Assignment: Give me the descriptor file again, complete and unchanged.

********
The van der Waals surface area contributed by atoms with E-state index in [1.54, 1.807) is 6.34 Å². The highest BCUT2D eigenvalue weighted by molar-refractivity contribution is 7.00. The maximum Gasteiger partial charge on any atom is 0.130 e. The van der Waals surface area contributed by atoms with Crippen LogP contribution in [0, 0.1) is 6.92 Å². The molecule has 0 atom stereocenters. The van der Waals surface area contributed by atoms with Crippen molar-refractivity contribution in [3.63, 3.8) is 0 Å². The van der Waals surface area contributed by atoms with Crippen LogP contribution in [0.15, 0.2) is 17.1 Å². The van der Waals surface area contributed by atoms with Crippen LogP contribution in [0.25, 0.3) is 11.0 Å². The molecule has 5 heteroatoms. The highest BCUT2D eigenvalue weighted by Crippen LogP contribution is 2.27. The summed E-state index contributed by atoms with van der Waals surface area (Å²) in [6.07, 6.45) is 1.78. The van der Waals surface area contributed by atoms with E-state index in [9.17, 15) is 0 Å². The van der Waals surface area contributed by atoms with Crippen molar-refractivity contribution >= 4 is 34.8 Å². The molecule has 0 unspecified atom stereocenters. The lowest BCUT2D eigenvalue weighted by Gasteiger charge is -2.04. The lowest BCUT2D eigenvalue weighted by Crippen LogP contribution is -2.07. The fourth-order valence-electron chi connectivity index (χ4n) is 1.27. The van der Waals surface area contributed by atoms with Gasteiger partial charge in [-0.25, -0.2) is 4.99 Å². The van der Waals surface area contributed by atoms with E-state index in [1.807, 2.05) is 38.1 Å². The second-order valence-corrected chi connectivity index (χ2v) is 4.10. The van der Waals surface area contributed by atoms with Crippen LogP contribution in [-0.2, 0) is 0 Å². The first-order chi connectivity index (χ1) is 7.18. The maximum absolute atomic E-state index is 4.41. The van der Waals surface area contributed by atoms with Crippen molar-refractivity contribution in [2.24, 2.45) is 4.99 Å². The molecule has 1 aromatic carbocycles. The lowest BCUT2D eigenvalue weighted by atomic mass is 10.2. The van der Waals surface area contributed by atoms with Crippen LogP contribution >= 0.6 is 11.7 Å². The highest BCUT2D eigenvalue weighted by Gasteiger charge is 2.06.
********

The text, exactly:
The van der Waals surface area contributed by atoms with E-state index in [1.54, 1.807) is 6.34 Å². The highest BCUT2D eigenvalue weighted by molar-refractivity contribution is 7.00. The maximum Gasteiger partial charge on any atom is 0.130 e. The van der Waals surface area contributed by atoms with Crippen LogP contribution in [0, 0.1) is 6.92 Å². The molecule has 0 atom stereocenters. The van der Waals surface area contributed by atoms with Crippen molar-refractivity contribution in [3.63, 3.8) is 0 Å². The van der Waals surface area contributed by atoms with Crippen LogP contribution in [0.15, 0.2) is 17.1 Å². The van der Waals surface area contributed by atoms with Crippen LogP contribution in [0.25, 0.3) is 11.0 Å². The molecule has 5 heteroatoms. The highest BCUT2D eigenvalue weighted by Crippen LogP contribution is 2.27. The summed E-state index contributed by atoms with van der Waals surface area (Å²) in [6.07, 6.45) is 1.78. The van der Waals surface area contributed by atoms with E-state index in [9.17, 15) is 0 Å². The van der Waals surface area contributed by atoms with Crippen molar-refractivity contribution >= 4 is 34.8 Å². The molecule has 0 unspecified atom stereocenters. The lowest BCUT2D eigenvalue weighted by Gasteiger charge is -2.04. The lowest BCUT2D eigenvalue weighted by Crippen LogP contribution is -2.07. The fourth-order valence-electron chi connectivity index (χ4n) is 1.27. The van der Waals surface area contributed by atoms with Gasteiger partial charge in [-0.25, -0.2) is 4.99 Å². The van der Waals surface area contributed by atoms with E-state index in [1.807, 2.05) is 38.1 Å². The second-order valence-corrected chi connectivity index (χ2v) is 4.10. The van der Waals surface area contributed by atoms with Crippen LogP contribution in [-0.2, 0) is 0 Å². The first-order chi connectivity index (χ1) is 7.18. The maximum absolute atomic E-state index is 4.41. The van der Waals surface area contributed by atoms with Crippen molar-refractivity contribution in [2.24, 2.45) is 4.99 Å². The molecule has 1 aromatic carbocycles. The lowest BCUT2D eigenvalue weighted by atomic mass is 10.2. The van der Waals surface area contributed by atoms with Crippen LogP contribution >= 0.6 is 11.7 Å². The highest BCUT2D eigenvalue weighted by Gasteiger charge is 2.06.